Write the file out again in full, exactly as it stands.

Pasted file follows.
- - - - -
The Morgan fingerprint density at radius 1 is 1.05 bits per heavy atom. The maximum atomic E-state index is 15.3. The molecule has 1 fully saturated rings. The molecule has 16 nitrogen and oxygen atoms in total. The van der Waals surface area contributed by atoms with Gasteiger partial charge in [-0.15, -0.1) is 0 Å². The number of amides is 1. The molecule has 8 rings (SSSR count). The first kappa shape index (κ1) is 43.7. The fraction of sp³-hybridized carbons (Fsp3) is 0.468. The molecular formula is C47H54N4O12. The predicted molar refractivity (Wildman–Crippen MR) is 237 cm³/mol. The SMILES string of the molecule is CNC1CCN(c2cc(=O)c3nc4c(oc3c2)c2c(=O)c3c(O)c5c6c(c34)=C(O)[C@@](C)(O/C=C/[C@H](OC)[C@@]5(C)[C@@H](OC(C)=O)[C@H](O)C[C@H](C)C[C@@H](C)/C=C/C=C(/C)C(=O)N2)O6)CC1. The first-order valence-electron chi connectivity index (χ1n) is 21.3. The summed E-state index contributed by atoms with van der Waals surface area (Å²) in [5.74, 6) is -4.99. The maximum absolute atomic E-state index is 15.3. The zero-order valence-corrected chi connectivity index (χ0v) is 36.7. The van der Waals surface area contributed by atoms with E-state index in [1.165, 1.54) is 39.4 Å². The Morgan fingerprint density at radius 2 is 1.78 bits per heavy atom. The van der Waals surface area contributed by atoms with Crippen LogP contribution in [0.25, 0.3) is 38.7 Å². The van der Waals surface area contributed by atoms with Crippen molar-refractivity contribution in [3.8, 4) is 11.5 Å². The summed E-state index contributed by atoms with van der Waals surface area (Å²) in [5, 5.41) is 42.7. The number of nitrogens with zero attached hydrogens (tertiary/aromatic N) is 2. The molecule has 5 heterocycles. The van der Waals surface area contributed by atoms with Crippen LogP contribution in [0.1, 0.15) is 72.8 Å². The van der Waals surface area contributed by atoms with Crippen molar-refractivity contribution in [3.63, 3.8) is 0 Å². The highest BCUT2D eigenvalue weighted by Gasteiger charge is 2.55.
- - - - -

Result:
The Morgan fingerprint density at radius 1 is 1.05 bits per heavy atom. The maximum atomic E-state index is 15.3. The molecule has 1 fully saturated rings. The molecule has 16 nitrogen and oxygen atoms in total. The van der Waals surface area contributed by atoms with Gasteiger partial charge in [-0.15, -0.1) is 0 Å². The number of amides is 1. The molecule has 8 rings (SSSR count). The first kappa shape index (κ1) is 43.7. The fraction of sp³-hybridized carbons (Fsp3) is 0.468. The molecular formula is C47H54N4O12. The predicted molar refractivity (Wildman–Crippen MR) is 237 cm³/mol. The SMILES string of the molecule is CNC1CCN(c2cc(=O)c3nc4c(oc3c2)c2c(=O)c3c(O)c5c6c(c34)=C(O)[C@@](C)(O/C=C/[C@H](OC)[C@@]5(C)[C@@H](OC(C)=O)[C@H](O)C[C@H](C)C[C@@H](C)/C=C/C=C(/C)C(=O)N2)O6)CC1. The first-order valence-electron chi connectivity index (χ1n) is 21.3. The summed E-state index contributed by atoms with van der Waals surface area (Å²) in [5.74, 6) is -4.99. The maximum absolute atomic E-state index is 15.3. The zero-order valence-corrected chi connectivity index (χ0v) is 36.7. The van der Waals surface area contributed by atoms with E-state index in [1.165, 1.54) is 39.4 Å². The Morgan fingerprint density at radius 2 is 1.78 bits per heavy atom. The van der Waals surface area contributed by atoms with Crippen LogP contribution in [0.25, 0.3) is 38.7 Å². The van der Waals surface area contributed by atoms with Crippen molar-refractivity contribution in [3.8, 4) is 11.5 Å². The summed E-state index contributed by atoms with van der Waals surface area (Å²) in [5, 5.41) is 42.7. The number of nitrogens with zero attached hydrogens (tertiary/aromatic N) is 2. The molecule has 5 heterocycles. The van der Waals surface area contributed by atoms with Crippen LogP contribution in [0.1, 0.15) is 72.8 Å². The van der Waals surface area contributed by atoms with Crippen molar-refractivity contribution in [3.63, 3.8) is 0 Å². The highest BCUT2D eigenvalue weighted by Gasteiger charge is 2.55.